Dei'ah veDibur - Information & Insight

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6 Teves 5763 - December 11, 2002 | Mordecai Plaut, director Published Weekly









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HaRav Zusha Waltner zt"l
by Yated Ne'eman Staff

The entire Torah world was saddened to hear of the petiroh of HaRav Zusha Waltner zt"l, late of Bayit Vegan and formerly of Morocco, Sunderland and Gateshead, England.

He was born in Bekestchaber, Hungary in Tishrei, 5679 (1918). At the age of 13 he went to yeshiva and was later brought to Switzerland in 1936 by the Erlanger family in Lucerne to serve as the private melamed of their son. From there with evident Hashgocho protis he escaped to England before the outbreak of war. There he was first in London where he became close to Rabbi Rabinov and then to Rabbi Eliezer Dessler whom he accompanied everywhere on his travels. During the war years when Rabbi Dessler was separated from his family who were in Australia, Rabbi Dessler stayed with the Waltner family.

HaRav Waltner was one of the founding members of the famous Gateshead Kollel. After the war he went to Hungary to bring out young survivors. He managed to bring out 100 orphans who survived the Holocaust and, despite danger to himself, brought them with mesiras nefesh to Sunderland near Gateshead where they formed the core of the yeshiva he founded.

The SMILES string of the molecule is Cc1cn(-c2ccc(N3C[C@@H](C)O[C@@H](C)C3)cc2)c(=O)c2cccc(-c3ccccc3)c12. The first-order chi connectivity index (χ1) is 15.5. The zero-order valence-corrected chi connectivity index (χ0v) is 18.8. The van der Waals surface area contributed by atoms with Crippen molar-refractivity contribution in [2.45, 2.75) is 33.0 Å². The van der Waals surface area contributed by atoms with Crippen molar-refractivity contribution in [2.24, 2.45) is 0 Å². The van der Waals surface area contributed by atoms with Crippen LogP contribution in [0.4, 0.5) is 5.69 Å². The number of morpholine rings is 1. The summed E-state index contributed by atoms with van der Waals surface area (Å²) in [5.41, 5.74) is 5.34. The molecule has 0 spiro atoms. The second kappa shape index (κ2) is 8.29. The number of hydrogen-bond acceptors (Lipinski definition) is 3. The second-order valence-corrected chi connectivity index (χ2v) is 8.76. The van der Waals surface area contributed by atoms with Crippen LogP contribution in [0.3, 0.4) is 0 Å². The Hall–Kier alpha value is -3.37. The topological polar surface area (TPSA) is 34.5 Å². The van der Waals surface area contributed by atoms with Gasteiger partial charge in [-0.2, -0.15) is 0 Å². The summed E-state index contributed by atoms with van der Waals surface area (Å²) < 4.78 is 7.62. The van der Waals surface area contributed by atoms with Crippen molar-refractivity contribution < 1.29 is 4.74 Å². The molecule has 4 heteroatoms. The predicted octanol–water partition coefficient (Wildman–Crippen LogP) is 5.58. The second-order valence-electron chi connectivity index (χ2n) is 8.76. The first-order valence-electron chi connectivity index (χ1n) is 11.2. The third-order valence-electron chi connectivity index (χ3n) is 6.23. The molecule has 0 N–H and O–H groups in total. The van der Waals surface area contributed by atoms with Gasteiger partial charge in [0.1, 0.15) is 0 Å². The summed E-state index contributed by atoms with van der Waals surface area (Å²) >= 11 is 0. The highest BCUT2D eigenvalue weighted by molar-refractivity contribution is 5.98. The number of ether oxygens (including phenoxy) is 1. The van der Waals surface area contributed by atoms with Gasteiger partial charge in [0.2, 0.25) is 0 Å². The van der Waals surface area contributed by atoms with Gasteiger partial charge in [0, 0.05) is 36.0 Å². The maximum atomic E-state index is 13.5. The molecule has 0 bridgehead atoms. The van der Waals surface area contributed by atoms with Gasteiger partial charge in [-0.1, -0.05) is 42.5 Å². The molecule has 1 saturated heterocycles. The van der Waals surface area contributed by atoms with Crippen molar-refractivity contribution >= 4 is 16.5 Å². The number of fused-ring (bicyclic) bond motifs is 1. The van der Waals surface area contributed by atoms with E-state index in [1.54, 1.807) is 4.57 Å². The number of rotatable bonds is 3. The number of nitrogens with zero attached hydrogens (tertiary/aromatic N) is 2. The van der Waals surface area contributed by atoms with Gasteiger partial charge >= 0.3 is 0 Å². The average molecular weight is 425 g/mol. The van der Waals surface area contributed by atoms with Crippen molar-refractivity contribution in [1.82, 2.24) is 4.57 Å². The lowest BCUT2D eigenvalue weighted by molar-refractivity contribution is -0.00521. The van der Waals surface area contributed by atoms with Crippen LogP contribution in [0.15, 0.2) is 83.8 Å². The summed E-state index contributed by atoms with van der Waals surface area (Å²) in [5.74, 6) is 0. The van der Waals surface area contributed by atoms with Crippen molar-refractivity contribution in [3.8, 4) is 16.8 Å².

When there were no more boys in Hungary, he traveled to Morocco to help Jewry there and to bring bochurim for his yeshiva. In 1952 he was asked by a Mr. Toledano, an architect who lived in Tangiers, to come to save Moroccan Jewry from assimilation. It was then a 10 day trip by boat and no simple journey. Nonetheless he set off for Tangiers with three little children, on the advice of Rabbi Dessler and the Chazon Ish.

There he set up a yeshiva called Eitz Chaim. He traveled all over Morocco and brought the children at the ages of 9 or 10 to Tangiers to the yeshiva. He was like a father to them. He later set up a seminary as well. This went on for some 24 years until it became too dangerous to stay on. There are thousands of bnei Torah and religious balabatim today who freely acknowledge that he is responsible for their spiritual life.

He was not only a rosh yeshiva but a father to thousands. In addition to his own mosdos he also set up Otzar Hatorah institutions in Morocco.

The levaya was on erev Shabbos parshas Mikeitz in Yerushalayim and he was buried on Har Hamenuchos.

He is survived by his wife tlct"a, sons, daughters, grandchildren and great-grandchildren, as well as by his thousands of talmidim and their families, who continue along the path he showed them.


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